The theme of “peace on earth” is a common one every year as we move through the Christmas season. But, as the excitement of the holiday season fades and the bright lights of December give way to the gray winter days of January, talk about peace tends to fade. We’re left with resolutions that may or may not stick. We look to the new year with determination. But peace? That’s old news, tucked away with the ornaments and trees and lights, waiting to come out again next Christmas. Or is it?
I was recently reminded of the story of Elisha and his servant in 2 Kings 6. The king of Aram was angry. Every time he set up a new campaign against the king of Israel, Elisha was there, exposing the plan and protecting the Israelite army from defeat. So, the king of Aram decided to do something about this inconvenient prophet; he sent his army to Dothan to capture Elisha. Elisha’s servant got up that morning and, seeing the army, ran back to Elisha with the terrifying report that they were surrounded. Elisha’s calm response was to pray that his servant would see what he did: an angelic army in chariots of fire, one vastly greater than Aram’s army.
When we picture the angelic hosts in Luke 2, we don’t necessarily see them the same way that we see the fiery chariots of 2 Kings 6. But maybe we should! His hosts – His army – declares the arrival of the King, either for conquering or for peace. Throughout the Old Testament, we see the former as God fights on behalf of His people – or against them, as the case may be. But in Luke 2, they come for a different purpose. They come to declare perfect peace through the arrival of the newborn King. Instead of arriving to implement God’s judgment, this army comes to invite mankind into the presence of God Himself, without fear of destruction because of our sin. This army is no less intimidating and terrifying than the army depicted in 2 Kings. But, the message is far more incredible than mere protection from an earthly king.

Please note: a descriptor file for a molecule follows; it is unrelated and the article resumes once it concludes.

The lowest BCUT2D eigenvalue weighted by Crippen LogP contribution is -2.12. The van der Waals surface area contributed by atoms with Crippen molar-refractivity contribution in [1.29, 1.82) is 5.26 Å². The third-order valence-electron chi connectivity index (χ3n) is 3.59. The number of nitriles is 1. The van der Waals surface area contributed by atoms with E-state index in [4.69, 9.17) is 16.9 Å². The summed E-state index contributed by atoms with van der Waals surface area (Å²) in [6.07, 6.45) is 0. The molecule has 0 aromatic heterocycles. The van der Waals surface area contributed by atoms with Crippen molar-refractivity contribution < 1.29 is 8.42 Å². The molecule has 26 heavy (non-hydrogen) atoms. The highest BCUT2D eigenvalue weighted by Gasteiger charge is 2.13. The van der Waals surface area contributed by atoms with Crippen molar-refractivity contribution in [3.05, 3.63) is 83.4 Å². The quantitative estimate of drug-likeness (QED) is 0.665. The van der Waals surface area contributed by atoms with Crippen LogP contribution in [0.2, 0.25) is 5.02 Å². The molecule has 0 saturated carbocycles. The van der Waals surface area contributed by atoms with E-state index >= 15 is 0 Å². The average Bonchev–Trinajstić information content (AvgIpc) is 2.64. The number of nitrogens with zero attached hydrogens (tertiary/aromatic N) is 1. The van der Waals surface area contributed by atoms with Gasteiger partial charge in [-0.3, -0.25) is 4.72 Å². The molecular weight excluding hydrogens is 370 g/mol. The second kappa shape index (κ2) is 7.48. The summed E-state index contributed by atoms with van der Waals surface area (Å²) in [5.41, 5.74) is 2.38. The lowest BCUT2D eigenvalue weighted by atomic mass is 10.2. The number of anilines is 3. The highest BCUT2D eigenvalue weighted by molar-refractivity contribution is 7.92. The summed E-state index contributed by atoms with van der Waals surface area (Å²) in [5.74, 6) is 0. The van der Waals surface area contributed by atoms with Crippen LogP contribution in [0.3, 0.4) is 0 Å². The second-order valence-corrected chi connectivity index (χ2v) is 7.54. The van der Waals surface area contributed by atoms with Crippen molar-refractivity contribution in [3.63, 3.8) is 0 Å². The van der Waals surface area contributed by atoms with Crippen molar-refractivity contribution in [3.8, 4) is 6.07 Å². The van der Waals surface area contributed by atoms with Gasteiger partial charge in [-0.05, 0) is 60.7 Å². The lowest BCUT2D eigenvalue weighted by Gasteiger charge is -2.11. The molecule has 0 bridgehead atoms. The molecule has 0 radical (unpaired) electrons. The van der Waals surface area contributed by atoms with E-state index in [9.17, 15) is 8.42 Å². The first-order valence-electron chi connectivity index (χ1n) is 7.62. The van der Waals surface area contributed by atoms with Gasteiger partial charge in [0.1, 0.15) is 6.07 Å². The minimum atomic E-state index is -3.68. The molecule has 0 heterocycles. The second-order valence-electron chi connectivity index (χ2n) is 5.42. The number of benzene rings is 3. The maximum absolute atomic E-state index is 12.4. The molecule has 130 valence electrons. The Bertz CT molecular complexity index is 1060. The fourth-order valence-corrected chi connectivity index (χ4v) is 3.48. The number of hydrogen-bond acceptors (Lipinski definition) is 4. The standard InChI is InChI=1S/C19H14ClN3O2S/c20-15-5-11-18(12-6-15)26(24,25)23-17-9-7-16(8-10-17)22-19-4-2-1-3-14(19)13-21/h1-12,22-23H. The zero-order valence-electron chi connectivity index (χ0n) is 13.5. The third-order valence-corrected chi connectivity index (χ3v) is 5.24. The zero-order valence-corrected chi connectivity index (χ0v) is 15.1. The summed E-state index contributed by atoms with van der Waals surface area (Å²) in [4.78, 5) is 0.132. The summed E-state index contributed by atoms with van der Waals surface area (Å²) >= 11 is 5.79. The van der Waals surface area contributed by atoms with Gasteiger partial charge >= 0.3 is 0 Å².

The promise of peace on earth is not the promise of no conflict among family members, in our nation, or between governments. The promise of peace on earth is one that pours over those He favors, those of us who are adopted sons and daughters of Almighty God. We are surrounded by His righteousness. We will forever be recipients of His eternal victory.
That’s no Christmas-only message. That’s a powerful truth to walk in even as the winter gloom envelops us. Thanks to the message of the heavenly hosts, we will never lack peace.
May we begin our year fully immersed in that truth. May we walk in peace every day of 2020. And may we make it our utmost priority to share that peace, that others may join us as God’s favored sons and daughters.
Ann Hibbard is a member of East End Baptist Church, East End. Read her blog at annhibbard.com.
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